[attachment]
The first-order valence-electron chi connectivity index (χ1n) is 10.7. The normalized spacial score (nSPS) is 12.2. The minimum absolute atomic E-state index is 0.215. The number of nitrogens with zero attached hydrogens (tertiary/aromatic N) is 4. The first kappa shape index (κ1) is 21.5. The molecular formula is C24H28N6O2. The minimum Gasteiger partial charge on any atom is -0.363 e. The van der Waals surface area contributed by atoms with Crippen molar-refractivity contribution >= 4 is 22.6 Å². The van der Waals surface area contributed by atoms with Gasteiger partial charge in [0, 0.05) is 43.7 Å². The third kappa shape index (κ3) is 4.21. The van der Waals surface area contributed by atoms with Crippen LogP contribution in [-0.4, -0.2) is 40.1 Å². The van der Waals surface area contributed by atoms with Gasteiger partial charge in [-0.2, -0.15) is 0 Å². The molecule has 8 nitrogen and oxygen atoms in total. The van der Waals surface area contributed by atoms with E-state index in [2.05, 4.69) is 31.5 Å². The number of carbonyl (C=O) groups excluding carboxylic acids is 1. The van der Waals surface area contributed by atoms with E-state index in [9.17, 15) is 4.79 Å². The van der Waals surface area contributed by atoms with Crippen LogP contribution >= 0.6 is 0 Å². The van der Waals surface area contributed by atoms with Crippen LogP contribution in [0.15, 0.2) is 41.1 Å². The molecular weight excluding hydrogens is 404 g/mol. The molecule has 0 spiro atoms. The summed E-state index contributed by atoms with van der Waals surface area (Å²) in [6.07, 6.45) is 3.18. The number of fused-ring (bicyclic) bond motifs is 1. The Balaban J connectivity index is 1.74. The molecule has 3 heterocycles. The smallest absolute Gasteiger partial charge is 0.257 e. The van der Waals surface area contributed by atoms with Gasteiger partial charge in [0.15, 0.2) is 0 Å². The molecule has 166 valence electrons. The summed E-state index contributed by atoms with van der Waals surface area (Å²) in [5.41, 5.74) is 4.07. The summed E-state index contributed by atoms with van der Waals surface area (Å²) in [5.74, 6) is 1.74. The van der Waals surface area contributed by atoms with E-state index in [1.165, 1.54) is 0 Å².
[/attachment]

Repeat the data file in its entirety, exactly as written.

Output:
The first-order valence-electron chi connectivity index (χ1n) is 10.7. The normalized spacial score (nSPS) is 12.2. The minimum absolute atomic E-state index is 0.215. The number of nitrogens with zero attached hydrogens (tertiary/aromatic N) is 4. The first kappa shape index (κ1) is 21.5. The molecular formula is C24H28N6O2. The minimum Gasteiger partial charge on any atom is -0.363 e. The van der Waals surface area contributed by atoms with Crippen molar-refractivity contribution >= 4 is 22.6 Å². The van der Waals surface area contributed by atoms with Gasteiger partial charge in [0, 0.05) is 43.7 Å². The third kappa shape index (κ3) is 4.21. The van der Waals surface area contributed by atoms with Crippen LogP contribution in [-0.4, -0.2) is 40.1 Å². The van der Waals surface area contributed by atoms with Gasteiger partial charge in [-0.2, -0.15) is 0 Å². The molecule has 8 nitrogen and oxygen atoms in total. The van der Waals surface area contributed by atoms with E-state index in [2.05, 4.69) is 31.5 Å². The number of carbonyl (C=O) groups excluding carboxylic acids is 1. The van der Waals surface area contributed by atoms with E-state index in [9.17, 15) is 4.79 Å². The van der Waals surface area contributed by atoms with Crippen LogP contribution >= 0.6 is 0 Å². The van der Waals surface area contributed by atoms with Crippen LogP contribution in [0.15, 0.2) is 41.1 Å². The molecular weight excluding hydrogens is 404 g/mol. The molecule has 0 spiro atoms. The summed E-state index contributed by atoms with van der Waals surface area (Å²) in [6.07, 6.45) is 3.18. The number of fused-ring (bicyclic) bond motifs is 1. The Balaban J connectivity index is 1.74. The molecule has 3 heterocycles. The smallest absolute Gasteiger partial charge is 0.257 e. The van der Waals surface area contributed by atoms with Gasteiger partial charge in [0.15, 0.2) is 0 Å². The molecule has 166 valence electrons. The summed E-state index contributed by atoms with van der Waals surface area (Å²) in [5.41, 5.74) is 4.07. The summed E-state index contributed by atoms with van der Waals surface area (Å²) in [5.74, 6) is 1.74. The van der Waals surface area contributed by atoms with E-state index in [1.165, 1.54) is 0 Å².